Foreign Policy

 

There’s plenty of evidence that Congress isn’t doing its job.  Instead of conducting responsible oversight of government spending, it has wasted nearly $7 million on a Benghazi investigation discredited as little more than a partisan sham.  The House has voted more than 40 times to repeal Obamacare, unsuccessfully, but refuses to schedule a vote on gun control.  The last three Congresses have been among the least productive in recent times, and a shrinking percentage of the laws passed can be deemed “significant.”  Capitol Hill has dithered on providing funds to address the Zika outbreak and has failed to authorize, expand or constrain the U.S. intervention in Syria. In spite of the growing partisan divide and shrinking appetite for compromise, there are three recent examples of successful cross-party cooperation in the foreign policy arena.  In February, the Electrify Africa Act – designed to promote first-time access to power services for at least 50 million people in sub-Saharan Africa by 2020, building on an Obama Administration initiative – was passed by both houses and signed into law.  Last week, the House completed action on the Foreign Aid Transparency and Accountability Act (FATAA), requiring public reporting and consistent evaluations of foreign assistance spending,…

Trump’s masterful move to shun the Fox’s broadcast of Thursday’s Republican debate grabbed headlines and sound bites. What are we political communicators to make of this? Trump is a tyrant and a showman, using his exceptional publicity skills to dominate the spotlight. This delights bad boys and girls everywhere. But was that his real goal? Or was he stupid like a fox (the animal, not the network) in giving the chattering classes a focus other than his bullying sound bites? Watching the Trump-less debate, we finally saw more substance than name calling. Then it became clear that Trump’s diva tantrum was NOT about grabbing the spotlight, but avoiding the substantive grilling Cruz, Rubio and others had prepared on his fuzzy governing details. We progressives may not agree with the conservative agenda. But the men left on the stage have serious governing proposals to implement that agenda. Without Trump, the debate allowed a closer view of real politicians’ proposals for fighting Islamic extremism, undermining LGBT rights and women’s access to healthcare, and ensuring Americans never lose the right to assault weapons, no matter how many school children are mowed down. The top issue, however, was immigration. None of the policies are…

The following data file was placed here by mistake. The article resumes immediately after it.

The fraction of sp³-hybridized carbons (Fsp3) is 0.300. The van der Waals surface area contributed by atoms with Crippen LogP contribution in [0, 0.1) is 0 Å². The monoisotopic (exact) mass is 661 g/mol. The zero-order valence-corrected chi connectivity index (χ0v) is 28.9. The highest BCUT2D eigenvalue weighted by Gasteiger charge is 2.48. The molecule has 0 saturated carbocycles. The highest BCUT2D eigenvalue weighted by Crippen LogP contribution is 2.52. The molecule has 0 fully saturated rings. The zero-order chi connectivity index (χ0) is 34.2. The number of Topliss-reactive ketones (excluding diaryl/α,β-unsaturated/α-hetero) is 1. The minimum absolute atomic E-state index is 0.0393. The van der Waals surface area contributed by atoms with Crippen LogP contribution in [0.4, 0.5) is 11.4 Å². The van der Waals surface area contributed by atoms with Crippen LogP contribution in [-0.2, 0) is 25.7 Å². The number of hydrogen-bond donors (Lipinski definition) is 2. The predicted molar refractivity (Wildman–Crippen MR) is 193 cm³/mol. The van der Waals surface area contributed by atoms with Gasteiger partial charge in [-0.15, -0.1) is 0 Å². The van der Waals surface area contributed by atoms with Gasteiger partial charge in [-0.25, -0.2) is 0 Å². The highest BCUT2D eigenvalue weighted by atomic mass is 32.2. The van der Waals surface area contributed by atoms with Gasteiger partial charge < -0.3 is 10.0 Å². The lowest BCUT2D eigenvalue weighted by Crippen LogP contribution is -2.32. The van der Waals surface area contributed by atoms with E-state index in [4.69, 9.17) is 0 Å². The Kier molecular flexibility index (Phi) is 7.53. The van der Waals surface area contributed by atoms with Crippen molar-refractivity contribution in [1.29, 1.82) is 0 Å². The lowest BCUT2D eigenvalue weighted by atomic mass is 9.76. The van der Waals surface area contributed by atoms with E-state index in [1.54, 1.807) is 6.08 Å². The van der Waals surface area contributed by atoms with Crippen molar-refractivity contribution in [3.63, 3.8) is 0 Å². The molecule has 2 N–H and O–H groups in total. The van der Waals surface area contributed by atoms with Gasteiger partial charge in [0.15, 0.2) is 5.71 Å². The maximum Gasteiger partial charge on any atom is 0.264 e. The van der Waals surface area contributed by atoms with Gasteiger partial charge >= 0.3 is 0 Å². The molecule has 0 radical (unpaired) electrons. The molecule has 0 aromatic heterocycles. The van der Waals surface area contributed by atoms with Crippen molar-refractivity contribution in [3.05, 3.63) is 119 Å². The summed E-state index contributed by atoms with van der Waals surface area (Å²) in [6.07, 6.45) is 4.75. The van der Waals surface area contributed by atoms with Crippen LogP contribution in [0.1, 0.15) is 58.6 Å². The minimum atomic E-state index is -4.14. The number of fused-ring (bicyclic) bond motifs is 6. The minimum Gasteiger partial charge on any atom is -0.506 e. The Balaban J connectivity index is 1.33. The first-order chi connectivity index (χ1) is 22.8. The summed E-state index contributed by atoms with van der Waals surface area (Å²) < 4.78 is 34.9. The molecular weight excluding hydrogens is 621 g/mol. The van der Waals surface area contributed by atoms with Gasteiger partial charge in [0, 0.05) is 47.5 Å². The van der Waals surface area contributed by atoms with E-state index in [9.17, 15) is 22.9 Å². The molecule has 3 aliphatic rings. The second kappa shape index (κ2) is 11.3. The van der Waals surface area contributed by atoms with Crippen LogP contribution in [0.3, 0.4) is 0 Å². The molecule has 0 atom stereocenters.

Posted by Suzanne Turner in Campaigns, Foreign Policy Read More

Anyone of a certain age will remember the 1987 television commercial for Frusen Glädjé ice cream. A woman sits on the floor of her living room, having just finished an entire pint. When her husband walks in, she confesses, “I ate all the Frusen Glädjé.” She adds, with a smile: “And I’d do it again.” The narrator tells us to “enjoy the guilt.” Our nation’s response to the release of the executive summary of the Senate Select Committe on Intelligence’s report on torture follows pretty much the same script. Although it took too long to be released, was resisted too hard and remains too censored, we can be proud of a democratic process that has begun to open up this unflattering history for reflection and debate. Yet so far, neither Congress nor the administration has taken meaningful steps to punish those who acted wrongly, to make amends to those who were harmed or to close the loopholes that allowed these crimes to occur. In short, we’re not really sorry, and we would do it again. Click to read the rest of this article -Diana Ohlbaum, Principal at turner4D, is a contributor for The Hill. You can find her other publications for…

Posted by adminaj in Foreign Policy Read More

In a recent column for The Washington Post, Jackson Diehl excoriates the Obama foreign policy for its “sloppy thinking” that there is no military solution to the key international challenges facing our country. “Political and military solutions are not mutually exclusive but intertwined; political solutions are often dictated by military conditions,” Diehl argues. He goes on to suggest that what’s harming our national security is the failure to take aggressive enough military action in Syria and Ukraine. But who’s doing the sloppy thinking here? Where is the evidence that more than a decade of war in Iraq and Afghanistan has brought us any closer to political solutions that can be sustained beyond the departure of U.S. forces? After spending over $1 trillion and deploying over 100,000 troops, are we any safer now? Click to read the rest of the article  -Diana Ohlbaum, Principal at turner4D, is a contributor for The Hill. You can find her other publications for The Hill in our blog  

Posted by adminaj in Foreign Policy, Uncategorized Read More